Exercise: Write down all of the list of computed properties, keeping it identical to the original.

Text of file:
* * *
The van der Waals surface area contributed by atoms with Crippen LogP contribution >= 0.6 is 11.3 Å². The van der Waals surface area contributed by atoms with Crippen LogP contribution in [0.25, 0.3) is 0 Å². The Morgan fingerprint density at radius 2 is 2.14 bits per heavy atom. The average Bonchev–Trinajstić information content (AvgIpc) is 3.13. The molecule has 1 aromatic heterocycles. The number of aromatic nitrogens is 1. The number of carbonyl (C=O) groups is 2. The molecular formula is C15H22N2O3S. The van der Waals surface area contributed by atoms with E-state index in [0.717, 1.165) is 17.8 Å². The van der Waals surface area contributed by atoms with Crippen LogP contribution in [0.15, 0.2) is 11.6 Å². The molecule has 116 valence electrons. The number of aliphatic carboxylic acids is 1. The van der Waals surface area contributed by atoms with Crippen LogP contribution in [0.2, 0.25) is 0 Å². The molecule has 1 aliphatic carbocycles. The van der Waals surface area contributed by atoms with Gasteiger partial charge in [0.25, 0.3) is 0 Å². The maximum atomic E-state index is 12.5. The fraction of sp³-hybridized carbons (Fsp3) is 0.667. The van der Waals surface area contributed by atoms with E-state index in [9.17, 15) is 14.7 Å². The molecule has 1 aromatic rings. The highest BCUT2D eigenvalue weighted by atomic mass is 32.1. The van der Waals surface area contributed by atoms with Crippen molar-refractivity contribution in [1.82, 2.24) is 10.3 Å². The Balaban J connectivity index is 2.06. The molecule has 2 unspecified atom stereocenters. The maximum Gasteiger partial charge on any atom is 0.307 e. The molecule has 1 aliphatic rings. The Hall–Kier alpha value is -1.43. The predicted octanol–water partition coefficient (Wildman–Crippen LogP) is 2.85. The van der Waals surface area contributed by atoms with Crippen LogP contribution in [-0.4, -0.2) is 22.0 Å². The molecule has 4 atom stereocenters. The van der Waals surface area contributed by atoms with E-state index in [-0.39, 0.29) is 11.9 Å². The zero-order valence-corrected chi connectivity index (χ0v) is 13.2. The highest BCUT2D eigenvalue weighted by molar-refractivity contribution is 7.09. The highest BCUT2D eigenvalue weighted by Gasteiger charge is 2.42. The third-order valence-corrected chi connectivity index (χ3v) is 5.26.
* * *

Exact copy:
The van der Waals surface area contributed by atoms with Crippen LogP contribution >= 0.6 is 11.3 Å². The van der Waals surface area contributed by atoms with Crippen LogP contribution in [0.25, 0.3) is 0 Å². The Morgan fingerprint density at radius 2 is 2.14 bits per heavy atom. The average Bonchev–Trinajstić information content (AvgIpc) is 3.13. The molecule has 1 aromatic heterocycles. The number of aromatic nitrogens is 1. The number of carbonyl (C=O) groups is 2. The molecular formula is C15H22N2O3S. The van der Waals surface area contributed by atoms with E-state index in [0.717, 1.165) is 17.8 Å². The van der Waals surface area contributed by atoms with Crippen LogP contribution in [0.15, 0.2) is 11.6 Å². The molecule has 116 valence electrons. The number of aliphatic carboxylic acids is 1. The van der Waals surface area contributed by atoms with Crippen LogP contribution in [0.2, 0.25) is 0 Å². The molecule has 1 aliphatic carbocycles. The van der Waals surface area contributed by atoms with Gasteiger partial charge in [0.25, 0.3) is 0 Å². The maximum atomic E-state index is 12.5. The fraction of sp³-hybridized carbons (Fsp3) is 0.667. The van der Waals surface area contributed by atoms with E-state index in [9.17, 15) is 14.7 Å². The molecule has 1 aromatic rings. The highest BCUT2D eigenvalue weighted by atomic mass is 32.1. The van der Waals surface area contributed by atoms with Crippen molar-refractivity contribution in [1.82, 2.24) is 10.3 Å². The Balaban J connectivity index is 2.06. The molecule has 2 unspecified atom stereocenters. The maximum Gasteiger partial charge on any atom is 0.307 e. The molecule has 1 aliphatic rings. The Hall–Kier alpha value is -1.43. The predicted octanol–water partition coefficient (Wildman–Crippen LogP) is 2.85. The van der Waals surface area contributed by atoms with Crippen LogP contribution in [-0.4, -0.2) is 22.0 Å². The molecule has 4 atom stereocenters. The van der Waals surface area contributed by atoms with E-state index in [-0.39, 0.29) is 11.9 Å². The zero-order valence-corrected chi connectivity index (χ0v) is 13.2. The highest BCUT2D eigenvalue weighted by molar-refractivity contribution is 7.09. The highest BCUT2D eigenvalue weighted by Gasteiger charge is 2.42. The third-order valence-corrected chi connectivity index (χ3v) is 5.26.